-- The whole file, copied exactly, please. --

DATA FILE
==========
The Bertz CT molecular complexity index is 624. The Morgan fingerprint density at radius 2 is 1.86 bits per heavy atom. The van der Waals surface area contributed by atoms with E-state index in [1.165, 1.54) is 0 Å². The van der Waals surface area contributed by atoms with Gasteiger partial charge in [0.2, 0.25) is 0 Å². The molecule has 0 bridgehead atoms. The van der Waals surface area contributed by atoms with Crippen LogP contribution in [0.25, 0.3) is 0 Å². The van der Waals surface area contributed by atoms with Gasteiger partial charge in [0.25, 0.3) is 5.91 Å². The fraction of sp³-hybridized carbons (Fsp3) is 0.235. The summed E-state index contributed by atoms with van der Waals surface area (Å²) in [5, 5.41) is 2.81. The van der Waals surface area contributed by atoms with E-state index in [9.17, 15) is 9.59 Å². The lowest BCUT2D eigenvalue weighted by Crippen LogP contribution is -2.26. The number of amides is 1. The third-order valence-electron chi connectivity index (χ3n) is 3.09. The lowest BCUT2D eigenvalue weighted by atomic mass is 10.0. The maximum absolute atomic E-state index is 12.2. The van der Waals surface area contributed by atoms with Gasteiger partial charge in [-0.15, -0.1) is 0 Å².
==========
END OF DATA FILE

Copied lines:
The Bertz CT molecular complexity index is 624. The Morgan fingerprint density at radius 2 is 1.86 bits per heavy atom. The van der Waals surface area contributed by atoms with E-state index in [1.165, 1.54) is 0 Å². The van der Waals surface area contributed by atoms with Gasteiger partial charge in [0.2, 0.25) is 0 Å². The molecule has 0 bridgehead atoms. The van der Waals surface area contributed by atoms with Crippen LogP contribution in [0.25, 0.3) is 0 Å². The van der Waals surface area contributed by atoms with Gasteiger partial charge in [0.25, 0.3) is 5.91 Å². The fraction of sp³-hybridized carbons (Fsp3) is 0.235. The summed E-state index contributed by atoms with van der Waals surface area (Å²) in [5, 5.41) is 2.81. The van der Waals surface area contributed by atoms with E-state index in [9.17, 15) is 9.59 Å². The lowest BCUT2D eigenvalue weighted by Crippen LogP contribution is -2.26. The number of amides is 1. The third-order valence-electron chi connectivity index (χ3n) is 3.09. The lowest BCUT2D eigenvalue weighted by atomic mass is 10.0. The maximum absolute atomic E-state index is 12.2. The van der Waals surface area contributed by atoms with Gasteiger partial charge in [-0.15, -0.1) is 0 Å².